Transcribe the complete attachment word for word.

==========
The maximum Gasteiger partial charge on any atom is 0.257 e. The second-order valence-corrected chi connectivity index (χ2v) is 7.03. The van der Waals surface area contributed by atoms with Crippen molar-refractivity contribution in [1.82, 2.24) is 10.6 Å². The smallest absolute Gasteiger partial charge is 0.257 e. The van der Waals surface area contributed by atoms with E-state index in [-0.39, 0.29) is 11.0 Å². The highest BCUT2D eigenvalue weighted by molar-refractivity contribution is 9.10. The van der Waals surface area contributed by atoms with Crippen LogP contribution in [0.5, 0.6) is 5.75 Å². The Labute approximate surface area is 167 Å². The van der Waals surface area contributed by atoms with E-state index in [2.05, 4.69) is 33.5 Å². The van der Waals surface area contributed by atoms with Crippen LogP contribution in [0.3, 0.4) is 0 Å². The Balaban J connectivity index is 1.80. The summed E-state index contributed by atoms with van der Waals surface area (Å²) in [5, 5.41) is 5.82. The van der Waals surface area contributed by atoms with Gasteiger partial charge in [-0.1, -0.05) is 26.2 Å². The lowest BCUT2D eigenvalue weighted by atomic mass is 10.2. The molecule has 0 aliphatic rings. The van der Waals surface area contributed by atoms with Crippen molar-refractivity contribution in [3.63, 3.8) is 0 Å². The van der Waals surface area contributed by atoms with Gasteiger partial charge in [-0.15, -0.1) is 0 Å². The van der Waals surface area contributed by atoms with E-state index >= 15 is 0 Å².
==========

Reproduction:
The maximum Gasteiger partial charge on any atom is 0.257 e. The second-order valence-corrected chi connectivity index (χ2v) is 7.03. The van der Waals surface area contributed by atoms with Crippen molar-refractivity contribution in [1.82, 2.24) is 10.6 Å². The smallest absolute Gasteiger partial charge is 0.257 e. The van der Waals surface area contributed by atoms with E-state index in [-0.39, 0.29) is 11.0 Å². The highest BCUT2D eigenvalue weighted by molar-refractivity contribution is 9.10. The van der Waals surface area contributed by atoms with Crippen LogP contribution in [0.5, 0.6) is 5.75 Å². The Labute approximate surface area is 167 Å². The van der Waals surface area contributed by atoms with E-state index in [2.05, 4.69) is 33.5 Å². The van der Waals surface area contributed by atoms with Crippen LogP contribution in [0.3, 0.4) is 0 Å². The Balaban J connectivity index is 1.80. The summed E-state index contributed by atoms with van der Waals surface area (Å²) in [5, 5.41) is 5.82. The van der Waals surface area contributed by atoms with Gasteiger partial charge in [-0.1, -0.05) is 26.2 Å². The lowest BCUT2D eigenvalue weighted by atomic mass is 10.2. The molecule has 0 aliphatic rings. The van der Waals surface area contributed by atoms with Crippen molar-refractivity contribution in [3.63, 3.8) is 0 Å². The van der Waals surface area contributed by atoms with Gasteiger partial charge in [-0.15, -0.1) is 0 Å². The van der Waals surface area contributed by atoms with E-state index >= 15 is 0 Å².